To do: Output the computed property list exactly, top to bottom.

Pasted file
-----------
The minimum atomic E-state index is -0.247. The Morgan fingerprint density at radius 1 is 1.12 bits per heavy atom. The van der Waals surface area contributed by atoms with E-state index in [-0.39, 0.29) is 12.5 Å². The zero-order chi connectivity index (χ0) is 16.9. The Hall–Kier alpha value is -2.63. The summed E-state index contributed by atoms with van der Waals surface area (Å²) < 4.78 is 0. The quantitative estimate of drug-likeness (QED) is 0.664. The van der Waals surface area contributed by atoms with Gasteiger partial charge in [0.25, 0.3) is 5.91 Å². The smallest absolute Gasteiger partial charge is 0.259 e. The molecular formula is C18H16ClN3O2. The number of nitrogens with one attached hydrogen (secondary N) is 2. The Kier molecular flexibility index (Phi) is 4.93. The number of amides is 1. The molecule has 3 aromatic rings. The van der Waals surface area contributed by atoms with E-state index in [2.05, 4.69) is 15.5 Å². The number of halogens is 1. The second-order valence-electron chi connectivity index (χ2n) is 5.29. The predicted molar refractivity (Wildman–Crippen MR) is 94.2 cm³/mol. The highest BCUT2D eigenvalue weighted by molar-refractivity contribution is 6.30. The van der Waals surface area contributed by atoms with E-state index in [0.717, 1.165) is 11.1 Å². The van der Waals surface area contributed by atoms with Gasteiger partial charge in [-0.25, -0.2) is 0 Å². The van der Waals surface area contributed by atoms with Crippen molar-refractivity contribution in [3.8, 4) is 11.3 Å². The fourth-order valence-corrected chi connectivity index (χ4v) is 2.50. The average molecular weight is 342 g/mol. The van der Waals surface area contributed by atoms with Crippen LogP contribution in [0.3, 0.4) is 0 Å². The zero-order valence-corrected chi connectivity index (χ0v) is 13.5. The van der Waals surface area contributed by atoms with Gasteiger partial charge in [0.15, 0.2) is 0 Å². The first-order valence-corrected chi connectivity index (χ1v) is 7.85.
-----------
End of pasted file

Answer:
The minimum atomic E-state index is -0.247. The Morgan fingerprint density at radius 1 is 1.12 bits per heavy atom. The van der Waals surface area contributed by atoms with E-state index in [-0.39, 0.29) is 12.5 Å². The zero-order chi connectivity index (χ0) is 16.9. The Hall–Kier alpha value is -2.63. The summed E-state index contributed by atoms with van der Waals surface area (Å²) < 4.78 is 0. The quantitative estimate of drug-likeness (QED) is 0.664. The van der Waals surface area contributed by atoms with Gasteiger partial charge in [0.25, 0.3) is 5.91 Å². The smallest absolute Gasteiger partial charge is 0.259 e. The molecular formula is C18H16ClN3O2. The number of nitrogens with one attached hydrogen (secondary N) is 2. The Kier molecular flexibility index (Phi) is 4.93. The number of amides is 1. The molecule has 3 aromatic rings. The van der Waals surface area contributed by atoms with E-state index in [2.05, 4.69) is 15.5 Å². The number of halogens is 1. The second-order valence-electron chi connectivity index (χ2n) is 5.29. The predicted molar refractivity (Wildman–Crippen MR) is 94.2 cm³/mol. The highest BCUT2D eigenvalue weighted by molar-refractivity contribution is 6.30. The van der Waals surface area contributed by atoms with E-state index in [0.717, 1.165) is 11.1 Å². The van der Waals surface area contributed by atoms with Gasteiger partial charge in [-0.25, -0.2) is 0 Å². The van der Waals surface area contributed by atoms with Crippen molar-refractivity contribution in [3.8, 4) is 11.3 Å². The fourth-order valence-corrected chi connectivity index (χ4v) is 2.50. The average molecular weight is 342 g/mol. The van der Waals surface area contributed by atoms with Crippen LogP contribution in [0.3, 0.4) is 0 Å². The zero-order valence-corrected chi connectivity index (χ0v) is 13.5. The van der Waals surface area contributed by atoms with Gasteiger partial charge in [0.15, 0.2) is 0 Å². The first-order valence-corrected chi connectivity index (χ1v) is 7.85.